Marc Craig's distinctive murals can be spotted across London, from venues like Tate Britain and the Royal College of Art to the Banksy Tunnel. Do you recognise his funky mini-monsters? If you've walked through the Leake Street Tunnel near Waterloo Station, chances are you've come across them.
We love Marc's murals so much that we commissioned him to paint one live at our Rise Art Prize Awards party at House of Vans. We caught up with the artist to find out more about this mural, as well as those he's recently completed at the Andaz Hotel near Liverpool Street Station. We also wanted to get the lowdown on Marc's new series of prints, which take a very different aesthetic direction.
Tell us about the mural you worked on live in the Leake Street Tunnel over the course of the Rise Art Prize Awards event.
The Rise Art Prize mural was an all-day affair starting at 10am, as I had to claim the space. You really need to get to the tunnel early to get the prime spots.
It was relatively easy from there and because I work fast, I was able to stagger the process so that I was doing the end part of the mural when guests were coming and going. I always work freestyle so it evolved quickly and I think I was done by 9pm.
You're a Leake Street regular. What is it about the tunnel that you like?
What did your commission for the Andaz Hotel involve?
The Andaz Hotel at Liverpool Street Station is a very forward thinking and experimental group who were looking to embrace the rich street art and graffiti heritage that surrounds them in Shoreditch. They have been searching out artists who would be interested in painting walls in some of their bedrooms.
My work is usually very busy and dynamic and because people were obviously relaxing in these bedrooms I went for a more subtle imagery that engaged a more simple line but still had that strong sense of form and character.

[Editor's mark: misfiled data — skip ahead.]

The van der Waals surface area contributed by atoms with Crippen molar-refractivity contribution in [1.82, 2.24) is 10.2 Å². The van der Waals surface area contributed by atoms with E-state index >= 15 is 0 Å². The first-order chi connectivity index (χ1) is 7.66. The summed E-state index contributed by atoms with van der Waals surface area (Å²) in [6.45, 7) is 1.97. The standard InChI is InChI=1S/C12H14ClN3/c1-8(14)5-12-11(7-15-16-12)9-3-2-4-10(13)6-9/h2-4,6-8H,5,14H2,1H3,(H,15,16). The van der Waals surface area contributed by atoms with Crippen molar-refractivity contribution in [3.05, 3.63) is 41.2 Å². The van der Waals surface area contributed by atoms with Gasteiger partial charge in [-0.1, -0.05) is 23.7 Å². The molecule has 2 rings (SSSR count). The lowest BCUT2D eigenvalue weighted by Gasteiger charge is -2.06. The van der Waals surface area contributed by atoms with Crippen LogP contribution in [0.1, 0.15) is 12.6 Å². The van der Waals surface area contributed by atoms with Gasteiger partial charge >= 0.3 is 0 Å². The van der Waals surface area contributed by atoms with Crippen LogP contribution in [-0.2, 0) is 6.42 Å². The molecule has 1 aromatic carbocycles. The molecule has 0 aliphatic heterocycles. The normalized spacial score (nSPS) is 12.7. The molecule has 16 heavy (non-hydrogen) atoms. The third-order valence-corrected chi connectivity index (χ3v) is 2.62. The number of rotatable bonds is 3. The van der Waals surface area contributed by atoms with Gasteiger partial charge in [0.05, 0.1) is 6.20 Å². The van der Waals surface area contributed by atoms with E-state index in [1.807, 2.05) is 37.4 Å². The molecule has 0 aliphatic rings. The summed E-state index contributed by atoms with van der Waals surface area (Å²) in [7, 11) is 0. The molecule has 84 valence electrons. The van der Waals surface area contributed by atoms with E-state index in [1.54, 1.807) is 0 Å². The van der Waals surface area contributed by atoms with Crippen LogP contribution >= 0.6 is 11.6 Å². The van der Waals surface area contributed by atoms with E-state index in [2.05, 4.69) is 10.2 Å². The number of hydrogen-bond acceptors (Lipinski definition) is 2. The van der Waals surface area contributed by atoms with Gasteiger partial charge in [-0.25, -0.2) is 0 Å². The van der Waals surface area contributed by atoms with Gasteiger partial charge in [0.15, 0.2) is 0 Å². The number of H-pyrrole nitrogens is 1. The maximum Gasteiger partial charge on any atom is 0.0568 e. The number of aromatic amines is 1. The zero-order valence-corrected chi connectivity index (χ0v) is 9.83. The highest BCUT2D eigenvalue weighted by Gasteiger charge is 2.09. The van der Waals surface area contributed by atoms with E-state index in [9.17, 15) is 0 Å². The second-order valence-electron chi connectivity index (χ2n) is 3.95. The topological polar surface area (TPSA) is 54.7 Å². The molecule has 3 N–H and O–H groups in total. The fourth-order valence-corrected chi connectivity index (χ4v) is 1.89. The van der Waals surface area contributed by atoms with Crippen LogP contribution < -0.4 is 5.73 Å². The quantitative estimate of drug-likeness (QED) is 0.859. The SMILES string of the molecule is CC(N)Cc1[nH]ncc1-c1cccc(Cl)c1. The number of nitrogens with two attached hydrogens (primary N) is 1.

Your funky new prints have a very different aesthetic that departs from your usual style. What has taken you in this direction?
I like to shake things up occasionally, as it's good to maintain a fresh perspective so these digital prints were a push into simple colour form and abstraction and layering the shapes to create a form and we will see where it goes from there.
What does the rest of 2018 hold?
2018 is fast becoming a great year for projects. Along with my fellow creatives I know, have experienced a surge in work which was a welcome change to the usual quiet January months. I am applying to work with a well known cathedral as they have discovered some ancient graffiti and want to do a project around that.
I am also looking to co-curate one of London's biggest-ever exhibitions of street and graffiti art in a location near to Leake Street. Lastly, I am hoping to organise a trip over the next 2 years that will take me to the 52 member countries of the Commonwealth doing mural pieces in each country with populace who struggle to find a voice. I am also writing and illustrating a children's book.